There have also been holistic shifts towards an increased adoption of instant messaging platforms, video collaboration tools, video capture, and webinar services. All of these technologies were in use before the pandemic but have become far more essential to the everyday operational requirements of working or studying through tertiary and further education institutions. Johnston again highlighted the changes experienced in a short period of time: ‘12 months ago, if you said, “what’s holding everything together, what’s the most important piece of technology”, you might say something as crazy as email. Whereas, today, it is not email. It’s teams using instant messaging to support students on any device, anywhere, at any time during the day. And so that change is largely due to scale, not necessarily individual products.’
The question of whether the increased scaling of technology in universities has been seen across the global sector is a nuanced one. While it’s true that all countries have been facing the same problems accessing education online through technology, there has been a six-month lag in the northern hemisphere as those of us in Australia were adapting at the beginning of a new year during semester 1, not during a holiday period. Countries on the other side of the equator however, were experiencing the same issues in August as Australia was in March.
This resulted in a global exchange of information about what’s changing, how those changes are affecting education, and how scaling in technology can dramatically mitigate the challenges presented by the pandemic. Essentially, Australia has been leading the way with online education and is in prime position to lead from the front.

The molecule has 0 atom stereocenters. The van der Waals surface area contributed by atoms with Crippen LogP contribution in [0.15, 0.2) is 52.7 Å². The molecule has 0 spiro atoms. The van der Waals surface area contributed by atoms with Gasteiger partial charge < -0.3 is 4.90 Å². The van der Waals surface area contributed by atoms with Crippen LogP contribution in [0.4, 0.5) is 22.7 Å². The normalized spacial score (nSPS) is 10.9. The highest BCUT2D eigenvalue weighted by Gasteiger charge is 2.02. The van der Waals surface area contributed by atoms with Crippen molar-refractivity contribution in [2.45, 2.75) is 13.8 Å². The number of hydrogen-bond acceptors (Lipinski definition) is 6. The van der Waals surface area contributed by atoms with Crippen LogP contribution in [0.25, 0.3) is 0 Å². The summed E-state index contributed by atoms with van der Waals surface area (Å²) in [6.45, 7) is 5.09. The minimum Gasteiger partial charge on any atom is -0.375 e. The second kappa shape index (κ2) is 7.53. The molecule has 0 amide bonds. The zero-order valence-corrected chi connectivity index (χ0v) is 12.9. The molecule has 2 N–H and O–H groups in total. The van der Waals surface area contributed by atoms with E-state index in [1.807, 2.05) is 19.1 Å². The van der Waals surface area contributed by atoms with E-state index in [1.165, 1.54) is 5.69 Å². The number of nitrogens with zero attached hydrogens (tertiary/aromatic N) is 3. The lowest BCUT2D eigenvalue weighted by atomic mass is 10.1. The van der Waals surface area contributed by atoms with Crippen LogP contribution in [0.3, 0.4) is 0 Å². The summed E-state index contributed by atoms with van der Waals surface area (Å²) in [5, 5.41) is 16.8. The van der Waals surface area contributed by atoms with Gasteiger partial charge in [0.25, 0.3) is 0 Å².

Supporting Johnston’s assessment of education institutions having to change the way they use technology, rather than the type of technology they use, Sash Mukherjee, Vice President – Content and Principal Analyst, Industry Research at Ecosystm said that ‘the last year has required the education industry to make significant shifts in their business models, much more than technology shifts.’ This approach has been universal, across both established and emerging economies.
Sash’s team at Ecosystm have conducted a large amount of research into how education institutions have changed their digital priorities over the last 12 months, and the results and metrics have been fascinating.
According to Mukherjee, ‘we found that when the pandemic was in full force, around March last year, 40% of educational institutions scaled back on what they considered non-essential IT expenses.’ While this was occurring, tertiary institutions began to recognise that they had to start, refocus, or accelerate their digital transformation projects in response to the changing study habits dictated by the pandemic.